The total number of identified IP addresses that responded to http requests were 10.088 All the analyses were made based on these responses. Overall web server preferences are as follows.
1. Web servers like Microsoft Internet Information Server (IIS from now on) and Apache which are very common for web hosting environments most probably host more than one domain on a single IP address. This study does not take this into account. Figures here represent the analysis made on an IP address/server basis as explained in the methodology.
2. Cisco web server mentioned here is the web server used on different Cisco devices (Cisco IOS, Cisco PIX etc.). In almost all cases a Cisco web server is solely used for administrating the device in question. While it is interesting to see such a high percentage of Cisco web servers, these seem to have resulted from web accessible Cisco devices. Hosting more than one domain on a single IP address, which is especially valid for IIS and Apache, will certainly not be the case for a Cisco web server. However, because of the way these systems operate, almost in all cases each device will have more than one IP address. These IP addresses may have been included in the tests seperately. Unfortunately there is no reliable way to prevent this.
3. RomPager and Nucleus web servers seem to be used for the web management interfaces of DSL modems and routers.
Operating Systems used for Apache
When a web server responds to an http request, it may provide additional information in addition to the web server software (server version, platform that it is running on etc.). For instance, a standard apache configuration includes the apache version and the operating system (OS) information in an http response. Operating systems of the identified apache web servers were classified by using this approach, the results are presented below.
The server information that an apache server sends in an http response is administrator configurable. Therefore it was not possible to obtain OS information from all the apache web servers in question. Several other factors, like the packaging system of the OS, whether apache was manually compiled also have an influence on this response. This is one of the reasons why the percentage of "Other" category has been so high.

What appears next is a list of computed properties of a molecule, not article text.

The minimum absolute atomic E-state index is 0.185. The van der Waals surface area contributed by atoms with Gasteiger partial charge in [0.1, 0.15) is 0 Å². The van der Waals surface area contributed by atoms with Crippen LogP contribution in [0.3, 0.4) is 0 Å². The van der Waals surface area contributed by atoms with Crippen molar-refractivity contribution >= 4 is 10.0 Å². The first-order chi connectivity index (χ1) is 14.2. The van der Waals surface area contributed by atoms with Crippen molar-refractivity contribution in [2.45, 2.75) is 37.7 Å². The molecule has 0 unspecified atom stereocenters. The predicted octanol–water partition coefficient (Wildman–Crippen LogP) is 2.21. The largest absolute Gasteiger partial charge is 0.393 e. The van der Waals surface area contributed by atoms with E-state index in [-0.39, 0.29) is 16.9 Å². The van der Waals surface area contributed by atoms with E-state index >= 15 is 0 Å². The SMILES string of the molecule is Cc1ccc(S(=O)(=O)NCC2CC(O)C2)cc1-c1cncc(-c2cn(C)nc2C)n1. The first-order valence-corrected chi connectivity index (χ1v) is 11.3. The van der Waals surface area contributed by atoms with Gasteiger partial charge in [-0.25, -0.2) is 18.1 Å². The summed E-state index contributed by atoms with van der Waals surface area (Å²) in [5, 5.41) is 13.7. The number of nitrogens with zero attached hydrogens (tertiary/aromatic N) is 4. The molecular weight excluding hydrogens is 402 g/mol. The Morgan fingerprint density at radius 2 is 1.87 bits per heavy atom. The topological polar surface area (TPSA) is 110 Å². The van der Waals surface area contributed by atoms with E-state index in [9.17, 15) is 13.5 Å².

1. "Unix" category specifies that an apache server runs on a unix (Solaris, FreeBSD etc.) system. An apache server which is manually compiled on a linux system will also show up in "Unix" instead of "Linux" category.
2. Most of the systems that are in the "Other" category are those which have not provided any information but the server name in the http response. Most of these servers most likely run Unix, Linux or Windows but could not be classified in the absense of relevant information.
In most cases, an apache web server that is prepackaged into a linux distribution responds with an additional linux distribution information unless specifically configured not to. Distributions of the identified linux servers have been classified in this way, results are presented below.
It is important to note that the above approach is only applicable to distributions that have a packaging system and packages for the apache web server. Cases where a linux distribution did not have a package management system or apache was manually compiled could not be taken into consideration.
1. Mandriva and Mandrake are counted together.
Versions of the identified apache web servers are presented below.
1. Other category represents the apache servers whose version could not be identified.
Microsoft Internet Information Server (IIS) Versions
IIS only runs on MS Windows platform. Therefore, it is safe to assume that all 5614 IIS servers are running on MS Windows. Classification of IIS servers' versions is presented below.